June 4, 2010
Horns by Joe Hill
Fiction - Horror/Fantasy
2010 William Morrow
Finished on 5/19/10
Rating: 4/5 (Very Good)
FTC Disclosure: Received ARC from publisher
Joe Hill has been hailed as "a major player in 21st-century fantastic fiction" (Washington Post); "a new master in the field of suspense" (James Rollins); "one of the most confident and assured new voices in horror and dark fantasy to emerge in recent years (Publishers Weekly); a writer who "builds character invitingly and plants an otherworldly surprise around every corner" (New York Times).
This gifted and brilliantly imaginative author catapulted to bestsellerdom with the chilling Heart-Shaped Box and cemented his reputation with the prizewinning volume of short fiction 20th Century Ghosts. At last, the New York Times bestselling author returns with a relentless supernatural thriller that runs like Hell on wheels. . . .
Ignatius Perrish spent the night drunk and doing terrible things. He woke up the next morning with a thunderous hangover, a raging headache . . . and a pair of horns growing from his temples.
At first Ig thought the horns were a hallucination, the product of a mind damaged by rage and grief. He had spent the last year in a lonely, private purgatory, following the death of his beloved, Merrin Williams, who was raped and murdered under inexplicable circumstances. A mental breakdown would have been the most natural thing in the world. But there was nothing natural about the horns, which were all too real.
Once the righteous Ig had enjoyed the life of the blessed: born into privilege, the second son of a renowned musician and younger brother of a rising late-night TV star, he had security, wealth, and a place in his community. Ig had it all, and more—he had Merrin and a love founded on shared daydreams, mutual daring, and unlikely midsummer magic.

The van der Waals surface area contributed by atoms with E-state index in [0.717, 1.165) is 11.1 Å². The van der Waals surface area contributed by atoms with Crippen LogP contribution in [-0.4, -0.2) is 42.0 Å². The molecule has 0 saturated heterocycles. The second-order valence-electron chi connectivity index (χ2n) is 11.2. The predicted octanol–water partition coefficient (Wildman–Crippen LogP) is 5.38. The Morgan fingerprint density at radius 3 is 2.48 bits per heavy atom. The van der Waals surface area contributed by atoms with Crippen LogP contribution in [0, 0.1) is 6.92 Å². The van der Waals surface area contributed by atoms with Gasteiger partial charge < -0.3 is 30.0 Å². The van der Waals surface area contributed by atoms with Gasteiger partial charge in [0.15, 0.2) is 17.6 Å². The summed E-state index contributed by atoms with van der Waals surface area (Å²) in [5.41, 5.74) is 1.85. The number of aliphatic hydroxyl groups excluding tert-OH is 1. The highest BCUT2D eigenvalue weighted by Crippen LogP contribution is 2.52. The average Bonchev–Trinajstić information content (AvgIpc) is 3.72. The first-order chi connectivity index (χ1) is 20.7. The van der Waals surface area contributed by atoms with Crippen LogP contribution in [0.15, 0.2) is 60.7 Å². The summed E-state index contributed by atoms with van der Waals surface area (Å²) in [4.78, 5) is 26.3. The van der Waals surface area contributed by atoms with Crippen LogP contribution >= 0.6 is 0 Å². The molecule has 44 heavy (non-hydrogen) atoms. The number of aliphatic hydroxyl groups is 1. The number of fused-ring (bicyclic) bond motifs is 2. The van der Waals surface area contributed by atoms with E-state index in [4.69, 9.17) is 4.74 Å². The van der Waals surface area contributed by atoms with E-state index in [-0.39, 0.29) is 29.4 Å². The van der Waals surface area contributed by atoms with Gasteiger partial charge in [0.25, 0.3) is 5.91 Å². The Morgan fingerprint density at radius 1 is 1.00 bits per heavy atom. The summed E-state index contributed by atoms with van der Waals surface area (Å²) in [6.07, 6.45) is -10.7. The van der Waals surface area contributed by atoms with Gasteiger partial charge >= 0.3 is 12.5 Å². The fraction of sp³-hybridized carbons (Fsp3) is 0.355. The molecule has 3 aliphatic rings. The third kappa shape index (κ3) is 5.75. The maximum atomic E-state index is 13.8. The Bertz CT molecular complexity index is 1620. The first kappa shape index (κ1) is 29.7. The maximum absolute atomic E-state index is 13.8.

But Merrin's death damned all that. The only suspect in the crime, Ig was never charged or tried. And he was never cleared. In the court of public opinion in Gideon, New Hampshire, Ig is and always will be guilty because his rich and connected parents pulled strings to make the investigation go away. Nothing Ig can do, nothing he can say, matters. Everyone, it seems, including God, has abandoned him. Everyone, that is, but the devil inside. . . .
Now Ig is possessed of a terrible new power to go with his terrible new look—a macabre talent he intends to use to find the monster who killed Merrin and destroyed his life. Being good and praying for the best got him nowhere. It's time for a little revenge. . . . It's time the devil had his due. . . .
While not as terrifying as the opening scenes in Heart-Shaped Box, this supernatural thriller is laced with black humor and proves once again that Joe Hill is a masterful storyteller of suspense and horror. I was immediately drawn into the tight narrative and found myself rooting for Ig. I think I even dreamed about the power of his horns!
Maybe, he thought, it would be different with his family. Maybe they would be immune to him, and their secrets would stay secrets. They loved him, and he loved them. Love had to count for something. Maybe he could learn to control it, to turn it off, whatever "it" was. Maybe the horns would go away. They had come without warning, why shouldn't they go the same way?
He pushed a hand back through his limp and thinning hair—thinning at twenty-six!—then squeezed his head between his palms. He hated the frantic scurry of his thoughts, how desperately one idea chased after another. His fingertips brushed the horns, and he cried out in fright. It was on his lips to say, God, please God, make them go away...but then he caught himself and said nothing.
A crawly sensation worked its way up his forearms. If he was a devil now, could he still speak of God? Would lightning strike him, shatter him in a white flash? Would he burn?
Hill's dialogue and use of flashbacks paints a believable tableau that illustrates the ongoing tension between good and evil -- and points out that sometimes it's difficult to tell which is which -- and I was thoroughly enraged with the villain. His evil acts made Ig look like an angel, not a devil. Although a bit ambiguous, the ending was was completely satisfying. Hill is one imaginative dude! I can't wait to see what he comes up with next!
Check out Joe's website and interview for Horns here.